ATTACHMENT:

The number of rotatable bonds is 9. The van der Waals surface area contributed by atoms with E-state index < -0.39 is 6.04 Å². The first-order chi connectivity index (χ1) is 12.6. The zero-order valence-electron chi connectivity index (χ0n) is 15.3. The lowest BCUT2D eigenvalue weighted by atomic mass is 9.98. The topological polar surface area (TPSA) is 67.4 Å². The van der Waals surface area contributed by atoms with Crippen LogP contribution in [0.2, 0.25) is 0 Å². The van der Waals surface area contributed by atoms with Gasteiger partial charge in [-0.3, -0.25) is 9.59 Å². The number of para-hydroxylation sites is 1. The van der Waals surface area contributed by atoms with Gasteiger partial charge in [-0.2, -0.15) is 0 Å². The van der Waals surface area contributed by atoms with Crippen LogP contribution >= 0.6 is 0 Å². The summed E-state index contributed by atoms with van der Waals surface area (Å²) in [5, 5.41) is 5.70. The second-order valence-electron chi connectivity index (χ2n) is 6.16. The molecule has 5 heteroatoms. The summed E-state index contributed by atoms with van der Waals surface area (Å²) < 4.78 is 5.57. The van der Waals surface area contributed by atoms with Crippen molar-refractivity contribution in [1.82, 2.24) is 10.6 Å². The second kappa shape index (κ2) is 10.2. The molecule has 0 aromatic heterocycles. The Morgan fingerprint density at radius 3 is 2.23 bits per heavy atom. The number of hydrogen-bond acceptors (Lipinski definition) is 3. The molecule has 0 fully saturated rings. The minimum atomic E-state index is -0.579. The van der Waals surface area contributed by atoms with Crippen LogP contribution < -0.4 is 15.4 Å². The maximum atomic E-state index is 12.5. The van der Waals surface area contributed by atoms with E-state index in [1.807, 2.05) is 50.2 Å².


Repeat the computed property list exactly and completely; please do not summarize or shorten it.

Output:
The number of rotatable bonds is 9. The van der Waals surface area contributed by atoms with E-state index < -0.39 is 6.04 Å². The first-order chi connectivity index (χ1) is 12.6. The zero-order valence-electron chi connectivity index (χ0n) is 15.3. The lowest BCUT2D eigenvalue weighted by atomic mass is 9.98. The topological polar surface area (TPSA) is 67.4 Å². The van der Waals surface area contributed by atoms with Crippen LogP contribution in [0.2, 0.25) is 0 Å². The van der Waals surface area contributed by atoms with Gasteiger partial charge in [-0.3, -0.25) is 9.59 Å². The number of para-hydroxylation sites is 1. The van der Waals surface area contributed by atoms with Gasteiger partial charge in [-0.2, -0.15) is 0 Å². The van der Waals surface area contributed by atoms with Crippen LogP contribution >= 0.6 is 0 Å². The summed E-state index contributed by atoms with van der Waals surface area (Å²) in [5, 5.41) is 5.70. The second-order valence-electron chi connectivity index (χ2n) is 6.16. The molecule has 5 heteroatoms. The summed E-state index contributed by atoms with van der Waals surface area (Å²) < 4.78 is 5.57. The van der Waals surface area contributed by atoms with Crippen molar-refractivity contribution in [1.82, 2.24) is 10.6 Å². The second kappa shape index (κ2) is 10.2. The molecule has 0 aromatic heterocycles. The Morgan fingerprint density at radius 3 is 2.23 bits per heavy atom. The number of hydrogen-bond acceptors (Lipinski definition) is 3. The molecule has 0 fully saturated rings. The minimum atomic E-state index is -0.579. The van der Waals surface area contributed by atoms with Crippen LogP contribution < -0.4 is 15.4 Å². The maximum atomic E-state index is 12.5. The van der Waals surface area contributed by atoms with E-state index in [1.807, 2.05) is 50.2 Å².